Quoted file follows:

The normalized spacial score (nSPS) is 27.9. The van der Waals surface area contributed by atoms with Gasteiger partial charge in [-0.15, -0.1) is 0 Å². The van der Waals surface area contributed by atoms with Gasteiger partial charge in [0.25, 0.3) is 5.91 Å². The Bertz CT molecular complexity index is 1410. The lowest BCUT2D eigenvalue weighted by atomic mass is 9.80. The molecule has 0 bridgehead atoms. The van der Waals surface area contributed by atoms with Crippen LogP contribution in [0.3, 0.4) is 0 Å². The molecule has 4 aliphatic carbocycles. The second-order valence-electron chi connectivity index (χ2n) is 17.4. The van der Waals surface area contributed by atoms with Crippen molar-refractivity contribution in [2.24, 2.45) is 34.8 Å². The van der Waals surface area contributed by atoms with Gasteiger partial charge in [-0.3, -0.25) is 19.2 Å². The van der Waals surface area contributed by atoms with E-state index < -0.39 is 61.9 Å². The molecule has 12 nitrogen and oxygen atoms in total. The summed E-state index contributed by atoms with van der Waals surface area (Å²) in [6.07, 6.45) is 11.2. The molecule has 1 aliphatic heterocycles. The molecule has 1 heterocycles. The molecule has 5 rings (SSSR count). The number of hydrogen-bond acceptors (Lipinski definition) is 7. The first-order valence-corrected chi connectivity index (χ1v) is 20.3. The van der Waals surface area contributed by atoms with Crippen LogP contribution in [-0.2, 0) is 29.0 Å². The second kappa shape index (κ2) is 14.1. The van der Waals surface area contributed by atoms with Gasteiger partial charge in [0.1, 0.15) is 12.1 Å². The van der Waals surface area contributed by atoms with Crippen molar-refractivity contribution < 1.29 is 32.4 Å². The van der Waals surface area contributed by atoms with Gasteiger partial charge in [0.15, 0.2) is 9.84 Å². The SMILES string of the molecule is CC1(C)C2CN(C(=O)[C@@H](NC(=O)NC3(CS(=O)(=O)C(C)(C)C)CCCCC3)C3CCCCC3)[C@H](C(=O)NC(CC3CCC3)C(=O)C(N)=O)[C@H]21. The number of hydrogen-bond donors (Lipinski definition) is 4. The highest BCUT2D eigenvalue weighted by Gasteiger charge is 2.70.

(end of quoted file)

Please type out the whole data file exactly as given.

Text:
The normalized spacial score (nSPS) is 27.9. The van der Waals surface area contributed by atoms with Gasteiger partial charge in [-0.15, -0.1) is 0 Å². The van der Waals surface area contributed by atoms with Gasteiger partial charge in [0.25, 0.3) is 5.91 Å². The Bertz CT molecular complexity index is 1410. The lowest BCUT2D eigenvalue weighted by atomic mass is 9.80. The molecule has 0 bridgehead atoms. The van der Waals surface area contributed by atoms with Crippen LogP contribution in [0.3, 0.4) is 0 Å². The molecule has 4 aliphatic carbocycles. The second-order valence-electron chi connectivity index (χ2n) is 17.4. The van der Waals surface area contributed by atoms with Crippen molar-refractivity contribution in [2.24, 2.45) is 34.8 Å². The van der Waals surface area contributed by atoms with Gasteiger partial charge in [-0.3, -0.25) is 19.2 Å². The van der Waals surface area contributed by atoms with E-state index < -0.39 is 61.9 Å². The molecule has 12 nitrogen and oxygen atoms in total. The summed E-state index contributed by atoms with van der Waals surface area (Å²) in [6.07, 6.45) is 11.2. The molecule has 1 aliphatic heterocycles. The molecule has 1 heterocycles. The molecule has 5 rings (SSSR count). The number of hydrogen-bond acceptors (Lipinski definition) is 7. The first-order valence-corrected chi connectivity index (χ1v) is 20.3. The van der Waals surface area contributed by atoms with Crippen LogP contribution in [-0.2, 0) is 29.0 Å². The second kappa shape index (κ2) is 14.1. The van der Waals surface area contributed by atoms with Gasteiger partial charge in [0.1, 0.15) is 12.1 Å². The van der Waals surface area contributed by atoms with Crippen molar-refractivity contribution < 1.29 is 32.4 Å². The van der Waals surface area contributed by atoms with Gasteiger partial charge in [0.15, 0.2) is 9.84 Å². The SMILES string of the molecule is CC1(C)C2CN(C(=O)[C@@H](NC(=O)NC3(CS(=O)(=O)C(C)(C)C)CCCCC3)C3CCCCC3)[C@H](C(=O)NC(CC3CCC3)C(=O)C(N)=O)[C@H]21. The number of hydrogen-bond donors (Lipinski definition) is 4. The highest BCUT2D eigenvalue weighted by Gasteiger charge is 2.70.